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A new Zogby poll shows Americans across the political spectrum reject government intrusion into how they get their news and information.
Americans overwhelmingly agreed: no government control of the Internet, no “Fairness Doctrine” managing talk radio and if newspaper companies fail as a profitable means of disseminating news, then let them die, because Americans will not support a bailout.
Commissioned by the O’Leary Report, the Zogby poll of 3,937 voters in the last election asked questions about measures proposed by various legislators to make the country’s news outlets more “fair” or more “safe.”
For example, as WND reported, Sen. Jay Rockefeller, D-W.Va., Sen. Olympia Snowe, R-Maine, and Sen. Bill Nelson, D-Fla., have co-sponsored S. 773, a bill that would give the U.S. government authority over all online networks considered part of the nation’s critical infrastructure.
Under the Cybersecurity Act of 2009, as the bill is called, the president would have the authority to shut down Internet traffic to protect national security in case of a “cyber” emergency, though the proposed legislation fails to define what constitutes an “emergency.”
According to poll results, 81.8 percent of Americans reject the idea, while only 5 percent support it, and opposition is largely bipartisan. Of those who cast a vote for Obama last November, 70 percent oppose the Cybersecurity Act, and 95 percent of those who voted for McCain join in opposition to the bill.
Legislators’ plans to insert government regulation over radio and newspapers were likewise rejected.
The Zogby poll showed 66 percent of Americans reject a priority currently proposed by the White House to promote “localism” and “diversity” in talk radio, a plan some have called a back-door approach to reinstating the “Fairness Doctrine.” And when asked about federal bailouts for the floundering newspaper industry, Americans rejected the idea by a ratio of 78.9 percent opposed to only 8.7 percent in favor.
“The assault on the First Amendment that is being planned by the government and the extremist left is not limited to their desire to silence conservative talk radio,” writes WND columnist and syndicated radio host Roger Hedgecock. “Newspapers and television are not immune to the anti-First Amendment efforts that are at work here. In addition, the Internet is also a target for receiving the restrictive aspects of the so-called ‘fairness doctrine.'”
A statement from Hedgecock and the newly formed American Radio Free Speech Foundation declares, “When the public is informed about what is happening behind the scenes to threaten their First Amendment rights, they will be outraged.”
The results of the Zogby poll suggest Hedgecock may be right, as both Republicans and Democrats opposed legislators’ proposals to regulate media outlets.
For example, the poll asked, “Sen. John Kerry has called for Senate hearings on failing newspapers. Do you think the government should bailout the newspaper industry?”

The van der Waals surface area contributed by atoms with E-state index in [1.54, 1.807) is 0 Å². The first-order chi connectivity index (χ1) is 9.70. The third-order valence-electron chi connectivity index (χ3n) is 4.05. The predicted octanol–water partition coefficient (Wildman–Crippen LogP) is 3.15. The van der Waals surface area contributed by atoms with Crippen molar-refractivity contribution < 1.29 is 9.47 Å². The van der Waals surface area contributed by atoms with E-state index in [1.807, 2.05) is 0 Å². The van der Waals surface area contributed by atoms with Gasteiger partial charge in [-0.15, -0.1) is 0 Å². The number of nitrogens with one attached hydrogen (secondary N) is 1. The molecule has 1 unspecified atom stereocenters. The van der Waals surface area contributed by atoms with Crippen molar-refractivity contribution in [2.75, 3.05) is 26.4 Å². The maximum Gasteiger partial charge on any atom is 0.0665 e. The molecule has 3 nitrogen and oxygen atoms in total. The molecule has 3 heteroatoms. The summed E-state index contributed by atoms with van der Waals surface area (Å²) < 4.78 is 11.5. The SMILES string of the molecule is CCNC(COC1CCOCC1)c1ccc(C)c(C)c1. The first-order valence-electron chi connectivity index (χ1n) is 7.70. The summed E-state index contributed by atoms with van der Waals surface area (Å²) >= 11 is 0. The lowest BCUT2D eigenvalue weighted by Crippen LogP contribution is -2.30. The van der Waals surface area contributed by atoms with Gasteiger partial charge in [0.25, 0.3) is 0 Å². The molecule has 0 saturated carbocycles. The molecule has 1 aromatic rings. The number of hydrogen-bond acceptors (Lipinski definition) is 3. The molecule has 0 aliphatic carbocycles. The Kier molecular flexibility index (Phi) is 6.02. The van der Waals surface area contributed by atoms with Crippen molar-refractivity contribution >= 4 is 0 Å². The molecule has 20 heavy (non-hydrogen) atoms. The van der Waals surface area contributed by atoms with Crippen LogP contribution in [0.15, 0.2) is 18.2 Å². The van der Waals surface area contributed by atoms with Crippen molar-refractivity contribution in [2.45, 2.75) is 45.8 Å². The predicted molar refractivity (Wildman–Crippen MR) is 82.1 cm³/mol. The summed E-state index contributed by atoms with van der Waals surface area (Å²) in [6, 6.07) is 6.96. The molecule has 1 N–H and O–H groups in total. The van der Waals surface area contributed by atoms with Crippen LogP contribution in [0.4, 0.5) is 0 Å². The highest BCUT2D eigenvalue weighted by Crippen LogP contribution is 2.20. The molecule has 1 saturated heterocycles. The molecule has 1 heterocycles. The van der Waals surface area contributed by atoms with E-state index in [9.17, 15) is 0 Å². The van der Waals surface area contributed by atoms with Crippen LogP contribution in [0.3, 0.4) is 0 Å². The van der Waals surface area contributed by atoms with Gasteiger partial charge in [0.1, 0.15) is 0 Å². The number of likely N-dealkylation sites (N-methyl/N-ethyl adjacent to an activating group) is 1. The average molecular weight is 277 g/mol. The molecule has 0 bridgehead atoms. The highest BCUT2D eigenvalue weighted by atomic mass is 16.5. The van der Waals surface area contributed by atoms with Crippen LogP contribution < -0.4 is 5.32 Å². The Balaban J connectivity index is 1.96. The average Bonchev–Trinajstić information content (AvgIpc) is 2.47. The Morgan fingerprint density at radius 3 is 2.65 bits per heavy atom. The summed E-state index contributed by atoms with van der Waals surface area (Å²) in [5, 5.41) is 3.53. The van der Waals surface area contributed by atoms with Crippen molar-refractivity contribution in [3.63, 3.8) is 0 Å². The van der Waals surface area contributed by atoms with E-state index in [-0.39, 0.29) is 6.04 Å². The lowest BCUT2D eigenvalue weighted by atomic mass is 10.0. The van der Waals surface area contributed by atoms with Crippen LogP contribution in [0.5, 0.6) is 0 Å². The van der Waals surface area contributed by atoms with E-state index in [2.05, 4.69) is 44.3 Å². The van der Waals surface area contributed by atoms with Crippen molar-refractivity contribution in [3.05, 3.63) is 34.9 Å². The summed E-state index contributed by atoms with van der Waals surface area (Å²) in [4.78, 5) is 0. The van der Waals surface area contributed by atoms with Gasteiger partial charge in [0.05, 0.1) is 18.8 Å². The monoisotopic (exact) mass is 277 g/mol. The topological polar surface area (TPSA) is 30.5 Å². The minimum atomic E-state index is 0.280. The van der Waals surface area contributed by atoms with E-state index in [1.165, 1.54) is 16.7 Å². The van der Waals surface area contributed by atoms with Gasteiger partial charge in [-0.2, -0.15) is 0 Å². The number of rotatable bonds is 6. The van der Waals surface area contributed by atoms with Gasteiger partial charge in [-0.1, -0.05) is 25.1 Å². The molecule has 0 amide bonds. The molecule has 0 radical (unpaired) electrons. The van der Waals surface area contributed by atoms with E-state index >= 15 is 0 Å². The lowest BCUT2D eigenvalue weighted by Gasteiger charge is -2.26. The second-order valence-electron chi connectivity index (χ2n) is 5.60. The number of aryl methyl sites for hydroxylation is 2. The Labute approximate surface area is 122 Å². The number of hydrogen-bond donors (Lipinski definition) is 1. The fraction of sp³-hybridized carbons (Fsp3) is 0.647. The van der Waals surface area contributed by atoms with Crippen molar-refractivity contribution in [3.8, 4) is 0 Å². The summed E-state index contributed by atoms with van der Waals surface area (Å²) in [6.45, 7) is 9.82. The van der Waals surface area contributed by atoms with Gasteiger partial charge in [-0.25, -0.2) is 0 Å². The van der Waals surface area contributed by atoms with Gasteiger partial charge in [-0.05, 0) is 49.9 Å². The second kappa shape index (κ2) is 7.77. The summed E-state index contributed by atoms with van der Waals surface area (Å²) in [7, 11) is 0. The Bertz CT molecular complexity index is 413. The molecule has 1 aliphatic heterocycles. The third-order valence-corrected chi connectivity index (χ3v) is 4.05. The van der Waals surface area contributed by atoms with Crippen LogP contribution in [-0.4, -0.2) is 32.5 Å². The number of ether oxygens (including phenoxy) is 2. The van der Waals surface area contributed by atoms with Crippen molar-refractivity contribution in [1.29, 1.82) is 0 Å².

Sixty percent of Democrats said no, 84 percent of independents said no and 97 percent of Republicans joined the stand against newspaper bailouts.
When asked about the Cybersecurity Act of 2009, the responses were even closer. Among Republicans, 92 percent rejected the bill, along with 87 percent of independents and 69 percent of Democrats.
Only 9.7 percent of Democrats, 1.4 percent of Republicans and 2.9 percent of independents support it.
On the issue of the “Fairness Doctrine,” Democratic voters diverged somewhat from Republican and independent voters, who rejected it by a wide margin. Among Democrats, the issue was fairly evenly split, with 41.5 percent approving advisory boards in the name of “localism” and “diversity” monitoring what is said on radio, and 37.8 percent opposed.
Only when Zogby included in the question the names of popular talk show hosts considered to be “conservative” did Democrats and Republicans give widely different answers.
Zogby asked, “Senator Durbin recently offered an amendment in the U.S. Senate that requires the Federal Communications Commission to take actions to encourage and promote diversity in communication media ownership. Opponents say the move would threaten the breakup of radio networks that largely carry conservative talk radio shows like Glenn Beck, Rush Limbaugh and Sean Hannity. Do you support or oppose this legislation?”
While 88 percent of Republicans and 60 percent of independents still opposed the idea, 70 percent of Democrats said they would favor the legislation.
As WND reported, this past weekend, representatives of more than two dozen of the nation’s top talk shows held an unprecedented private meeting to discuss efforts by federal legislators to intervene in radio, newspapers and the Internet, plans the attendees agreed represent government plans by to squelch First Amendment rights.
Organized by Brad O’Leary, author of the new book, “Shut Up, America! The End of Free Speech,” and Joseph Farah, editor and chief executive officer of WND, the group chose Hedgecock to be spokesman and chairman of a new coalition legally formed as The American Radio Free Speech Foundation.
The coalition created a website, Don’t Touch My Dial, to serve as a clearinghouse of information on the threat to talk radio under the name American Radio Free Speech.
“This issue – and the urgent need for a broad-based, aggressive coalition to fight back – is much bigger than talk radio, and much more dangerous than an effort to simply silence a few voices that the current administration dislikes,” says Hedgecock. “This fight is a First Amendment fight and one that every American must be involved with, which is why we have created ‘Don’t Touch My Dial’ as a vehicle for mass participation.”